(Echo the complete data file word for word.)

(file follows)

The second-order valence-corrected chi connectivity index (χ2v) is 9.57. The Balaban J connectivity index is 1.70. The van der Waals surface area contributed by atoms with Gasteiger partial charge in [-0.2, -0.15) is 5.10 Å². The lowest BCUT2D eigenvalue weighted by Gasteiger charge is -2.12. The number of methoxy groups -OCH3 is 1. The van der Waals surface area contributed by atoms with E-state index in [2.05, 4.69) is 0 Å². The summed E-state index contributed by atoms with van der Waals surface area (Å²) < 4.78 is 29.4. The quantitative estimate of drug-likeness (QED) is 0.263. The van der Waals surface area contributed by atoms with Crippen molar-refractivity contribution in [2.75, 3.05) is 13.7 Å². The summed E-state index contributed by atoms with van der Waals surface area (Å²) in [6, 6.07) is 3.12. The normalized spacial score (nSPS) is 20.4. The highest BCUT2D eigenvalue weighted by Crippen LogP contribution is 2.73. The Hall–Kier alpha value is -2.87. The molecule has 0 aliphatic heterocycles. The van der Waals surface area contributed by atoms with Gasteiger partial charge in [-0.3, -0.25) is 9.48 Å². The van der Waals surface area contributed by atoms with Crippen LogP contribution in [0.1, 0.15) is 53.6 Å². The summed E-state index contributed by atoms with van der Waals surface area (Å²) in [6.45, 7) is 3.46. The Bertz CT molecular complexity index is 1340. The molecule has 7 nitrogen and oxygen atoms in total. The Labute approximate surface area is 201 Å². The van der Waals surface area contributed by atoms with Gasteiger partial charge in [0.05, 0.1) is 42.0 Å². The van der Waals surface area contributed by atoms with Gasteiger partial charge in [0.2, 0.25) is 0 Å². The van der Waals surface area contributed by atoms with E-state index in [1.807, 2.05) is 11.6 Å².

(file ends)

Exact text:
The second-order valence-corrected chi connectivity index (χ2v) is 9.57. The Balaban J connectivity index is 1.70. The van der Waals surface area contributed by atoms with Gasteiger partial charge in [-0.2, -0.15) is 5.10 Å². The lowest BCUT2D eigenvalue weighted by Gasteiger charge is -2.12. The number of methoxy groups -OCH3 is 1. The van der Waals surface area contributed by atoms with E-state index in [2.05, 4.69) is 0 Å². The summed E-state index contributed by atoms with van der Waals surface area (Å²) < 4.78 is 29.4. The quantitative estimate of drug-likeness (QED) is 0.263. The van der Waals surface area contributed by atoms with Crippen molar-refractivity contribution in [2.75, 3.05) is 13.7 Å². The summed E-state index contributed by atoms with van der Waals surface area (Å²) in [6, 6.07) is 3.12. The normalized spacial score (nSPS) is 20.4. The highest BCUT2D eigenvalue weighted by Crippen LogP contribution is 2.73. The Hall–Kier alpha value is -2.87. The molecule has 0 aliphatic heterocycles. The van der Waals surface area contributed by atoms with Gasteiger partial charge in [-0.3, -0.25) is 9.48 Å². The van der Waals surface area contributed by atoms with Crippen LogP contribution in [0.1, 0.15) is 53.6 Å². The summed E-state index contributed by atoms with van der Waals surface area (Å²) in [6.45, 7) is 3.46. The Bertz CT molecular complexity index is 1340. The molecule has 7 nitrogen and oxygen atoms in total. The Labute approximate surface area is 201 Å². The van der Waals surface area contributed by atoms with Gasteiger partial charge in [0.05, 0.1) is 42.0 Å². The van der Waals surface area contributed by atoms with Gasteiger partial charge in [0.2, 0.25) is 0 Å². The van der Waals surface area contributed by atoms with E-state index in [1.807, 2.05) is 11.6 Å².